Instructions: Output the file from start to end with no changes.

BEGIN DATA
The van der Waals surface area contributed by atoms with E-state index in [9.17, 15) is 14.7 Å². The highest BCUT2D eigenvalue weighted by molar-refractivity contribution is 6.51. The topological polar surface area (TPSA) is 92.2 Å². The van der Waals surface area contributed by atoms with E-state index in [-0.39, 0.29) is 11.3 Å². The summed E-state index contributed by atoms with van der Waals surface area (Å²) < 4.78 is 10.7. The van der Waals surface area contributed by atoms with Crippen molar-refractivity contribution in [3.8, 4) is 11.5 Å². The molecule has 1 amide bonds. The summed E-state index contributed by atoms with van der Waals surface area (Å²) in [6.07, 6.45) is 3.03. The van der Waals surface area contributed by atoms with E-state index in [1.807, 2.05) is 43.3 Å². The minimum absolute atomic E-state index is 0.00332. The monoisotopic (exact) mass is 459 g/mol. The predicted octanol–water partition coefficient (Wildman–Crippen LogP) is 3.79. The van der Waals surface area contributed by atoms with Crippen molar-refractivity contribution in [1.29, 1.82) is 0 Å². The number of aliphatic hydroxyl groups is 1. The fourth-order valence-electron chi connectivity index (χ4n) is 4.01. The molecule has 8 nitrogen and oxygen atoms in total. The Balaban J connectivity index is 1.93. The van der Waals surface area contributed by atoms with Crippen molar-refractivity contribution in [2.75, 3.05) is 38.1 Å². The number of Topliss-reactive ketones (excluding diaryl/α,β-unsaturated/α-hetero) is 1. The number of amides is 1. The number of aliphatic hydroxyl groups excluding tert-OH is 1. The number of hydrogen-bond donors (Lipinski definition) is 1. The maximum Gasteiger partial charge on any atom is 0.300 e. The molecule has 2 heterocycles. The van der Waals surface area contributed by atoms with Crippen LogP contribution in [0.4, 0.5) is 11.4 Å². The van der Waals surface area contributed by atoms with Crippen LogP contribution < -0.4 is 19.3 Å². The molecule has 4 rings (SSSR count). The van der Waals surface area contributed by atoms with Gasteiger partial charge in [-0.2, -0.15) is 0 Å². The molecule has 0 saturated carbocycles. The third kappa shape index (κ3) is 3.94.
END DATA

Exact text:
The van der Waals surface area contributed by atoms with E-state index in [9.17, 15) is 14.7 Å². The highest BCUT2D eigenvalue weighted by molar-refractivity contribution is 6.51. The topological polar surface area (TPSA) is 92.2 Å². The van der Waals surface area contributed by atoms with E-state index in [-0.39, 0.29) is 11.3 Å². The summed E-state index contributed by atoms with van der Waals surface area (Å²) < 4.78 is 10.7. The van der Waals surface area contributed by atoms with Crippen molar-refractivity contribution in [3.8, 4) is 11.5 Å². The molecule has 1 amide bonds. The summed E-state index contributed by atoms with van der Waals surface area (Å²) in [6.07, 6.45) is 3.03. The van der Waals surface area contributed by atoms with E-state index in [1.807, 2.05) is 43.3 Å². The minimum absolute atomic E-state index is 0.00332. The monoisotopic (exact) mass is 459 g/mol. The predicted octanol–water partition coefficient (Wildman–Crippen LogP) is 3.79. The van der Waals surface area contributed by atoms with Crippen molar-refractivity contribution in [1.29, 1.82) is 0 Å². The number of aliphatic hydroxyl groups is 1. The fourth-order valence-electron chi connectivity index (χ4n) is 4.01. The molecule has 8 nitrogen and oxygen atoms in total. The Balaban J connectivity index is 1.93. The van der Waals surface area contributed by atoms with Crippen molar-refractivity contribution in [2.75, 3.05) is 38.1 Å². The number of Topliss-reactive ketones (excluding diaryl/α,β-unsaturated/α-hetero) is 1. The number of amides is 1. The number of aliphatic hydroxyl groups excluding tert-OH is 1. The number of hydrogen-bond donors (Lipinski definition) is 1. The maximum Gasteiger partial charge on any atom is 0.300 e. The molecule has 2 heterocycles. The van der Waals surface area contributed by atoms with Crippen LogP contribution in [0.4, 0.5) is 11.4 Å². The van der Waals surface area contributed by atoms with Crippen LogP contribution < -0.4 is 19.3 Å². The molecule has 4 rings (SSSR count). The van der Waals surface area contributed by atoms with Gasteiger partial charge in [-0.2, -0.15) is 0 Å². The molecule has 0 saturated carbocycles. The third kappa shape index (κ3) is 3.94.